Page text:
Title Living Witness: A Gregor Demarkian Novel (Gregor Demarkian Novels)
Author Jane Haddam
Tags mystery, series, fbi, gregor demarkian, evolution
This is the twenty-fourth in the Gregor Demarkian series by Jane Haddam, and the first in the series that I've read. I picked it because I saw a summary that made it clear it is set against a backdrop of a battle over evolution in schools similar to the one that actually took place in Dover, Pennsylvania, which is a big interest of mine.
Demarkian is a second-generation Armenian, who lives in an Armenian neighborhood in Philadelphia. He is a retired FBI agent who now consults with police. He is called into the small town of Snow Hill, Pennsylvania where a 91 year-old resident, Annie-Vic Hadley, is in a coma after being viciously beaten. She is on the school board, and one of the plaintiffs in a case against the rest of the school board, who voted to include stickers in the public school biology textbooks that say that some people don't accept evolution and for more information see a particular book that advocates intelligent design.
As Gregor investigates, another plaintiff is found murdered.
Demarkian finds a town divided. It is not simply fundamentalist Christians against those who support teaching evolution. Snow Hill is on the edge of Appalachia, and the hill people, a slightly less pejorative term for hillbillies, are despised by the townspeople. The townspeople, in turn, are mostly despised by the people in the "development", people who are not native to Snow Hill and for the most part want the town to change to be less provincial and to provide the kind of education tht will get their children into Ivy league schools.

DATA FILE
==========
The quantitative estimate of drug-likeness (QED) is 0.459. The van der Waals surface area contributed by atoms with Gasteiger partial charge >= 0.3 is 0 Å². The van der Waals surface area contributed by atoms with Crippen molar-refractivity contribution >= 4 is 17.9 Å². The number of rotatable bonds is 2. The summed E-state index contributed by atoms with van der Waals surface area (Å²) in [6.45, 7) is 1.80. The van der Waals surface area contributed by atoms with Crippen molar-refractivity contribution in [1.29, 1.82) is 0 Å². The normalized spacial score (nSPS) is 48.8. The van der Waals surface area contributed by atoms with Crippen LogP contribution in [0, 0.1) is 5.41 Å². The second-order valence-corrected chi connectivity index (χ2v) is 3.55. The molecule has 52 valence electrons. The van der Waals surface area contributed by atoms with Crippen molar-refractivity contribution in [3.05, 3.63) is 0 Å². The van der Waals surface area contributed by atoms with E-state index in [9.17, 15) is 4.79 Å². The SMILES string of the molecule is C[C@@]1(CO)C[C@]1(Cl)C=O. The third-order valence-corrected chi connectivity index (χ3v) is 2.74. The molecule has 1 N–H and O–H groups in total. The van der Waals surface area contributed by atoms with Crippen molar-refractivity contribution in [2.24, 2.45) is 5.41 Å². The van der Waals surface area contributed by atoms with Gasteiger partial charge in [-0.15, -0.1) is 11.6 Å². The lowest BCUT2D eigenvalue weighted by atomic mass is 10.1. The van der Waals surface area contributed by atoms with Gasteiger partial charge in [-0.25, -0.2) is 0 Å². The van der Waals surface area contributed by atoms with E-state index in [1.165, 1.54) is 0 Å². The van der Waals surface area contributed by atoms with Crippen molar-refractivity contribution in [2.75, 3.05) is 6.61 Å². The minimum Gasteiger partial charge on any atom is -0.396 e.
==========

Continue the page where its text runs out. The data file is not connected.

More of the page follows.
Haddam creates fascinating characters and shows some of their thoughts, and in this way illustrates the differing sides in the turmoil. Some fulfill the stereotypes, such as a couple of the school board members who are willfully ignorant and proud of it; or, conversely, the school principal who is a native of the town but knows evolution is a fact and does not want to dilute teaching that fact. Others are less expected, such as the Holiness preacher who is a hillbilly who loves books, and not just those that come from Christian publishing houses. He has started a church school and is determined that the children of the hill people get a good education in an environment where they are not so despised. Then there is the police chief, a former Marine who calls in Demarkian because he, himself, is a suspect, and who has an act of superhuman bravery in his past.
I've always believed that fiction can tell psychological truths in a way that non-fiction cannot, and Haddam does a good job of proving it. By giving voice to the people of the town, she humanizes the viewpoints of people whose beliefs span a broad range. It isn't always comfortable - for example, she shows that people with my viewpoint can be as fanatical and irrational as those with the opposite view. But it IS enlightening. Haddam, in the after note, explains her own views on the controversy. She believes that evolution is a fact, just as gravity is a fact, even though the mechanisms by which both of these work are not yet completely understood. She is, however, concerned that there is an increasing view that everything that is not science is superstition, and that this view throws out not only what may be good in religion, but in the arts as well.
Did I like the book? Well, I've ordered the first in the series from my local library. You be the judge.